When traveling on one of the TSA Pre-Check participating airlines, CBP Trusted Traveler members should remember to provide the airline with their full name, date of birth, and PASS ID exactly as it appears in their CBP Trusted Traveler program online account to ensure they are properly considered for TSA Pre-Check.

To learn more, visit Global Entry or TSA, you’ll be glad you did!

Disclaimer, I’ve been displeased as this is not sure proof. Don’t expect it to work 100% of the time, it doesn’t… But, when it does, you’ll be ecstatic!
 

U.S. Department of Homeland Security (DHS)U.S. Transportation Security Administration (TSA)

Does the U.S. Department of Homeland Security Make Us Safer?

posted by Jennifer Diaz February 17, 2011 3 Comments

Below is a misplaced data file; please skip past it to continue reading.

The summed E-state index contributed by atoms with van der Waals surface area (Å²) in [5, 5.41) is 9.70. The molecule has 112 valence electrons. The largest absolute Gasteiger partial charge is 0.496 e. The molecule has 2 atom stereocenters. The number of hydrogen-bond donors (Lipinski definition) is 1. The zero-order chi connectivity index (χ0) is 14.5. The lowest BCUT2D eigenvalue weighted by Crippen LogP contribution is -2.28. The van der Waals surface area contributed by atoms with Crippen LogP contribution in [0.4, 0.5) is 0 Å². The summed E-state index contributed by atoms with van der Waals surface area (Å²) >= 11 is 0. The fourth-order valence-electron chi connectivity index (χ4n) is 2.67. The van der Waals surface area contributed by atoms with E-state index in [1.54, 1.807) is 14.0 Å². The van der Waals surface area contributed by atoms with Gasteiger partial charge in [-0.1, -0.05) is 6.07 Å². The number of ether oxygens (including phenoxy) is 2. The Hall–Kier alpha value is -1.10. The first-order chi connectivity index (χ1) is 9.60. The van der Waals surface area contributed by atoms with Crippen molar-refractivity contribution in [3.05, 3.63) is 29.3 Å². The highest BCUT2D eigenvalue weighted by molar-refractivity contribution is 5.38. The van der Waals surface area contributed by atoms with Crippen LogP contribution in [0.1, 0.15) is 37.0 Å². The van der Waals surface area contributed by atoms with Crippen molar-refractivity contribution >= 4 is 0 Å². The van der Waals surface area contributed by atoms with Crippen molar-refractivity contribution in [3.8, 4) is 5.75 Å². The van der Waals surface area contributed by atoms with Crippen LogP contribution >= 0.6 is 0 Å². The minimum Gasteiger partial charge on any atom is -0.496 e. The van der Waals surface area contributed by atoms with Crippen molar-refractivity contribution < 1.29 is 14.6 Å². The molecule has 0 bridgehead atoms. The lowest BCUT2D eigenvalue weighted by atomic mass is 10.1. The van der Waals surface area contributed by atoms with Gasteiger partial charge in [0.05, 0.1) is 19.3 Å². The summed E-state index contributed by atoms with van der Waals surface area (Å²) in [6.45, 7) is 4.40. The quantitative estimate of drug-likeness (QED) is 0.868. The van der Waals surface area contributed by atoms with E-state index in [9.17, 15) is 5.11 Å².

I read a fascinating article entitled "HOMELAND SECURITY HASN’T MADE US SAFER," written by Anne Applebaum, a columnist for the Washington Post and Slate.  It was in the January/February issue of Foreign Policy magazine.  The article criticized the massive spending of time and money by the U.S. Department of Homeland Security.  Ms. Applebaum aimed her barbs right at the Transportation Security Administration (TSA) with the comment:  "As for the TSA, I am not aware of a single bomber or bomb plot stopped by its time-wasting procedures."

I started thinking about it, and even as a pretty well informed customs and international trade attorney, I could not recall a single incident either.  I have seen the indignities of TSA personnel at the airport force handicapped and elderly people out of their wheelchairs.  I have also been the victim of TSA officers groping around my private areas during one of their random, ‘enhanced pat down’ searches.  For a rollicking good laugh, I encourage you to read the official TSA Blog.  People say the strangest things about their air travel experiences to the TSA from the supposed privacy and safety of their computers.